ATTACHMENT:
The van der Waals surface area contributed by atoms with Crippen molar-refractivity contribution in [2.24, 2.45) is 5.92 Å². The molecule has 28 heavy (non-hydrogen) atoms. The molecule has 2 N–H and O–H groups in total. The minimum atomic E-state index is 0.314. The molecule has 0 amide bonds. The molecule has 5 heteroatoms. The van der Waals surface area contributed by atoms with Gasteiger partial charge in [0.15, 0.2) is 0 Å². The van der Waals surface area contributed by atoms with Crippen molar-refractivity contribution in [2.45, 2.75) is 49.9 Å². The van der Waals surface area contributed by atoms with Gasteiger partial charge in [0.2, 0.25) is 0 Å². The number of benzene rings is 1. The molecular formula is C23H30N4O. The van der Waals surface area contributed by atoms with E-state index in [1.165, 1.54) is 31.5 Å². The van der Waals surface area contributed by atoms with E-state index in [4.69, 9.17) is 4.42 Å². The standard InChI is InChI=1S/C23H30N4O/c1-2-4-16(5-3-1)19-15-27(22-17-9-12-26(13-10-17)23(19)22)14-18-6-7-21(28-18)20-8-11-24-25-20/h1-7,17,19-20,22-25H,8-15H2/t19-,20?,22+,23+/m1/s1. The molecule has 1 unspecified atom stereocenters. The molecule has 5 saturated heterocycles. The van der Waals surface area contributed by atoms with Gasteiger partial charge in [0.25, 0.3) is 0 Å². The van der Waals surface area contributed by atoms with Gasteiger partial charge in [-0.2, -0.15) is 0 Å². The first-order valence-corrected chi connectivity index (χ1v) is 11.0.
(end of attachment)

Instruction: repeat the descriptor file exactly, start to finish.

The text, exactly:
The van der Waals surface area contributed by atoms with Crippen molar-refractivity contribution in [2.24, 2.45) is 5.92 Å². The molecule has 28 heavy (non-hydrogen) atoms. The molecule has 2 N–H and O–H groups in total. The minimum atomic E-state index is 0.314. The molecule has 0 amide bonds. The molecule has 5 heteroatoms. The van der Waals surface area contributed by atoms with Gasteiger partial charge in [0.15, 0.2) is 0 Å². The van der Waals surface area contributed by atoms with Crippen molar-refractivity contribution in [2.45, 2.75) is 49.9 Å². The van der Waals surface area contributed by atoms with Gasteiger partial charge in [0.2, 0.25) is 0 Å². The number of benzene rings is 1. The molecular formula is C23H30N4O. The van der Waals surface area contributed by atoms with E-state index in [1.165, 1.54) is 31.5 Å². The van der Waals surface area contributed by atoms with E-state index in [4.69, 9.17) is 4.42 Å². The standard InChI is InChI=1S/C23H30N4O/c1-2-4-16(5-3-1)19-15-27(22-17-9-12-26(13-10-17)23(19)22)14-18-6-7-21(28-18)20-8-11-24-25-20/h1-7,17,19-20,22-25H,8-15H2/t19-,20?,22+,23+/m1/s1. The molecule has 1 unspecified atom stereocenters. The molecule has 5 saturated heterocycles. The van der Waals surface area contributed by atoms with Gasteiger partial charge in [0.25, 0.3) is 0 Å². The van der Waals surface area contributed by atoms with Gasteiger partial charge in [-0.2, -0.15) is 0 Å². The first-order valence-corrected chi connectivity index (χ1v) is 11.0.